A city lost to the erosions of time but still has the charm and delight to amply please any traveller who visits. Although it is now merged with nearby towns Harue, Maruoka and Sakai and is now called Sakai, Mikuni, a small port town in Fukui prefecture is such a place. In the Meiji era, it was a flourishing port-town on the Kitamae-bune shipping route, with bustling crowds of traders and just enough geishas to entertain them. As the trade routes and times changed, the crowds dwindled and the town settled down into a peaceful charm skirting the Kuzuryu River. Even now years later, it manages to hide the inelegance of development under a veil of historic machiya homes and lantern street lights.
In the midst of all this nostalgic warmth lies Tsumesyo, a renovated machiya turned inn. As part of Eastern culture researcher Alex Kerrs’, machiya restoration project, Tsumesyo was built from an old town pharmacy. In a well-executed attempt to keep its history alive, the inn is decorated with the original wooden sign boards of the medicine store, the cabinets that they used and some beautiful old lacquerware and pottery. The inn is able to accommodate 2 groups at a time. Divided by a wall, the two separate homes are called Koun meaning running clouds and Ryusui meaning flowing water. Each of them are well equipped with everything you would need to spend a relaxing evening in a townhouse. A furnished kitchen with coffee beans and a grinder to go with them and a tea set for those who don’t crave the early morning caffeine hit. A luxurious bath tub to wind down at night and a spacious sitting room. Each house also has its own little garden space to enjoy some of that fresh air the city always seems to have.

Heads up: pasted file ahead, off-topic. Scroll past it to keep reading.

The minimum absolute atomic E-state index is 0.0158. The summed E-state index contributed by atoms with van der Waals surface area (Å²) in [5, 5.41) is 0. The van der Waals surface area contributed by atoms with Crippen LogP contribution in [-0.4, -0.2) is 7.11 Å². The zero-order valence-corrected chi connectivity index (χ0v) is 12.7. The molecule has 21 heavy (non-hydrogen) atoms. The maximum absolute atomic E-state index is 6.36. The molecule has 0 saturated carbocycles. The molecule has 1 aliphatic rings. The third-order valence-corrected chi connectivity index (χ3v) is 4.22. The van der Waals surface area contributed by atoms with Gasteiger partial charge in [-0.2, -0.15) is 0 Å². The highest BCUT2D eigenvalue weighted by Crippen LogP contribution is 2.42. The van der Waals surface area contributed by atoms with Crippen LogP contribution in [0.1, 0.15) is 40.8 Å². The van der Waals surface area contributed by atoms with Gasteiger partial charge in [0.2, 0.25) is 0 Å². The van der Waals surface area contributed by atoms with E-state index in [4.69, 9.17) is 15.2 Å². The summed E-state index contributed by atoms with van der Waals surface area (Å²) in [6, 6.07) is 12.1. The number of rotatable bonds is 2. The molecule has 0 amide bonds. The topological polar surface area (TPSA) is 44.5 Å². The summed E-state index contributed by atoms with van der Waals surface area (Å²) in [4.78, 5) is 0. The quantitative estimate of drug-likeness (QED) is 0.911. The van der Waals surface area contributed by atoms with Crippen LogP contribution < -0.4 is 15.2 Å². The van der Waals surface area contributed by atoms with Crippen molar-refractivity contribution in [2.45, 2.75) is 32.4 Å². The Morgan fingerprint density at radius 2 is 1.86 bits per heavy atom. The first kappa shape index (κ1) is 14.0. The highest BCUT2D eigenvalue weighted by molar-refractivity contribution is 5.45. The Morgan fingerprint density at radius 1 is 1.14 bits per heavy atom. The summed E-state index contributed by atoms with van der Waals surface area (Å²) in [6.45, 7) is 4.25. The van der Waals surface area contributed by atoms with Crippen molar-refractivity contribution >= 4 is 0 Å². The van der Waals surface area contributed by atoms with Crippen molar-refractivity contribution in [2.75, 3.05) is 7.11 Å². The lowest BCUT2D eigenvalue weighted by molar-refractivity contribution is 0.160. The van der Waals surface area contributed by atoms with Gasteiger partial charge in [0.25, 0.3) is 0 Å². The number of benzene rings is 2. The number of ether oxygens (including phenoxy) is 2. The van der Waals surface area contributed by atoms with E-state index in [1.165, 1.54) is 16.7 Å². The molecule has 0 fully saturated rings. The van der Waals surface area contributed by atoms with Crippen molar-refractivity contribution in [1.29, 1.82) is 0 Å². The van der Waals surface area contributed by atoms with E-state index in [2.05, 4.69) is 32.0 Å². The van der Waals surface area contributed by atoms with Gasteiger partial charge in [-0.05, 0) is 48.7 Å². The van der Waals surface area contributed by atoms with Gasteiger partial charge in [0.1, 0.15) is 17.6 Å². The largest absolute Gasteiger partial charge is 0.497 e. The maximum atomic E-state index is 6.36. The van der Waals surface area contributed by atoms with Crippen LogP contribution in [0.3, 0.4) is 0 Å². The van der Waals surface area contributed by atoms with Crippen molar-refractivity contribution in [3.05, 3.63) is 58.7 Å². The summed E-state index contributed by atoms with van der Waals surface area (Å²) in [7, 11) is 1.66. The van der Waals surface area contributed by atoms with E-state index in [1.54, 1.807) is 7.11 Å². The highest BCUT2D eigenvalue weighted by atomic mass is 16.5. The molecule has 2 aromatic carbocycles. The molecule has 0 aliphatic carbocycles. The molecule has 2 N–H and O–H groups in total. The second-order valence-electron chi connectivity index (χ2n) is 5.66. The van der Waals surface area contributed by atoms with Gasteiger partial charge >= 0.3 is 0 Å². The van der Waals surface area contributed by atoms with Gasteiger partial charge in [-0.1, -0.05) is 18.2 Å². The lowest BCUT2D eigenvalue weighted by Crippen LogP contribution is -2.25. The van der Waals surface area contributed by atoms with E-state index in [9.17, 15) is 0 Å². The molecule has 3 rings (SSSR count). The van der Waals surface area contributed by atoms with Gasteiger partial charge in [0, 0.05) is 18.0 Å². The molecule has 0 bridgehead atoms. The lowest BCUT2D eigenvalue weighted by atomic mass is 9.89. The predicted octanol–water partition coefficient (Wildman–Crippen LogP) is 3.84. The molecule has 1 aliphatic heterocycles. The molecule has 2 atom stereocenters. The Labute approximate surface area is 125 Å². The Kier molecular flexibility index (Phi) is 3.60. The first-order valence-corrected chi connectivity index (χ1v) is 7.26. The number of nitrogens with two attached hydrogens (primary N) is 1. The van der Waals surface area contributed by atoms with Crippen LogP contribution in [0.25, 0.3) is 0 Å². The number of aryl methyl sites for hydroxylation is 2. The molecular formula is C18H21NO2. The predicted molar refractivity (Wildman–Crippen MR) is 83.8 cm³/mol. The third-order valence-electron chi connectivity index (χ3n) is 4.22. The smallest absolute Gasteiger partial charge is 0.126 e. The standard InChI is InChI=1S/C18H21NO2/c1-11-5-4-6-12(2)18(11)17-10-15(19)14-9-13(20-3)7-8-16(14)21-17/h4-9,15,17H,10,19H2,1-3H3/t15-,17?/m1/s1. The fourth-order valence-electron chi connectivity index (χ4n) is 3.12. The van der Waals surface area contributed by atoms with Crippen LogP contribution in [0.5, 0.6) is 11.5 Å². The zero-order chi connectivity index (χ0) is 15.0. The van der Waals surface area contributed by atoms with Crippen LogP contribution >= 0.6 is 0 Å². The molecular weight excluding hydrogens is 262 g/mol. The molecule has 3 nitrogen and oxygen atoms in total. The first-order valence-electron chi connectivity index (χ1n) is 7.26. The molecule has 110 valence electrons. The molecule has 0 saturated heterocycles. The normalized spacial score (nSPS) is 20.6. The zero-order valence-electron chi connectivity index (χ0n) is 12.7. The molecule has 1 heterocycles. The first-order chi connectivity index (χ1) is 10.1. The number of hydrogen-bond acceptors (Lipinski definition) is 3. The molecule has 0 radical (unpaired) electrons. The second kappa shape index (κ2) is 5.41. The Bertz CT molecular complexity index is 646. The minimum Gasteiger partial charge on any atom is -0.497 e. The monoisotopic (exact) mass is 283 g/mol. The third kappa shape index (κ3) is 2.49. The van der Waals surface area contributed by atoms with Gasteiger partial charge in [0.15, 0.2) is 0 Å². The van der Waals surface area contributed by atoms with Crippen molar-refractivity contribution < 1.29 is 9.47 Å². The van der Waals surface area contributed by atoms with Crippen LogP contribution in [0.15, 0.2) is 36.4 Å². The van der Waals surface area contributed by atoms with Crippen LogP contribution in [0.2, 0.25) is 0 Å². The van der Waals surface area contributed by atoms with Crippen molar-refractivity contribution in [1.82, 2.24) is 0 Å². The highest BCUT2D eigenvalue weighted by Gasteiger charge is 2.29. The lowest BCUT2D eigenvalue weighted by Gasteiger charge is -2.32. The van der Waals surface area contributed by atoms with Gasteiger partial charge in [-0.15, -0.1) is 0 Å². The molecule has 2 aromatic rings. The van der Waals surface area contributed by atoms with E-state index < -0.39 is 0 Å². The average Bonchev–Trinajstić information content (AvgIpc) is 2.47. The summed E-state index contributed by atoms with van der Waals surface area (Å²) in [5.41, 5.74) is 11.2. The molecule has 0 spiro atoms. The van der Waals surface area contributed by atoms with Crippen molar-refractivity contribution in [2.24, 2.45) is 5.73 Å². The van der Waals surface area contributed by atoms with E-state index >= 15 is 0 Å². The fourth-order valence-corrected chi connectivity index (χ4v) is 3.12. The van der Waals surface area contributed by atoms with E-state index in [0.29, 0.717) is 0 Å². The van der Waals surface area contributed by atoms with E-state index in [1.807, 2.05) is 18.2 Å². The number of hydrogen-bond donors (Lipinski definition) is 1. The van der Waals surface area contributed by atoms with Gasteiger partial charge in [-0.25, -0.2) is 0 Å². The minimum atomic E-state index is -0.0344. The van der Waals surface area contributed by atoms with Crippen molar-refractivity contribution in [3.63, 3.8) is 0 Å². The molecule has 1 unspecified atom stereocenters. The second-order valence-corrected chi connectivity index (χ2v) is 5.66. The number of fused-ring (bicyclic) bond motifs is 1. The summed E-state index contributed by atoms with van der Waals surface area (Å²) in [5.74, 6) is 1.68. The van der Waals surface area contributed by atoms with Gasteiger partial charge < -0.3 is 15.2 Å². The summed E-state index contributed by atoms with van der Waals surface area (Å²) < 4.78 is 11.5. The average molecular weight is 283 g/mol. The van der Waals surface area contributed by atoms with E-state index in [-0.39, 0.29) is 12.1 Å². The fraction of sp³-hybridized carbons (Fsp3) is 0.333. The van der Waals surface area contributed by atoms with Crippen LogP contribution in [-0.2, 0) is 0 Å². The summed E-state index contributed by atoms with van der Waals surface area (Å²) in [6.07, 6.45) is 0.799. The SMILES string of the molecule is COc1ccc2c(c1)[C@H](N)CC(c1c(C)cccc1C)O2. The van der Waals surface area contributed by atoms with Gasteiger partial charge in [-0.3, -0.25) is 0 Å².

For food, one option is to buy some local ingredients and cook a meal for yourself, the kitchen has some lovely china to eat off of. An alternative that many travelers take is buying some take out. As in most parts of Japan, the restaurants here close quite early, so it's best to pick up supplies and food before sundown. Right around the corner from Tsumesyo lies the little French take away restaurant called Half Moon Bay.
Walking around town can be fun, but rental bicycles are also available at the little town hall. In the neighborhood the must see sights would be the Mikuni Shrine and the old Morita bank head office. As the sun begins to set, looking at the sky change in color by the harbor and/or the aptly named sunset beach is something you shouldn’t miss.
A bit further out are the famous Tojinbo Cliffs that are about a 15 minute drive away. Characterized by their rugged pillar shapes, these basalt cliffs are a spectacular sight to see. Their obscure shape comes from years of molding from the sea below. Eateries, ice cream stores and souvenir shops pave the way from the main street to the cliffs. Boat rides can be taken in the water below. Nearby is a red bridge that crosses over to Oshima Island. Small enough to trek around, the island sports a shiny, white torii gate and a few more cliffs.
All in all, Mikuni is a great getaway from the city and a town worth seeing.
Access to Mikuni from Tokyo:
To get to Mikuni, you first have to get to Fukui station. This can be done via 2 routes.
- Hokoriku Shinkansen from Tokyo to Kanazawa. Change trains to the Shirasagi to Fukui station
- Tokaido-sanyo shinkansen from Tokyo to Maibara. Change trains to the Shirasagi to Fukui station
From Fukui station take the Echizen Railway Awara line to Mikuni station (around 50 minutes).
Tsumesyo is about a 5 minute walk from Mikuni station.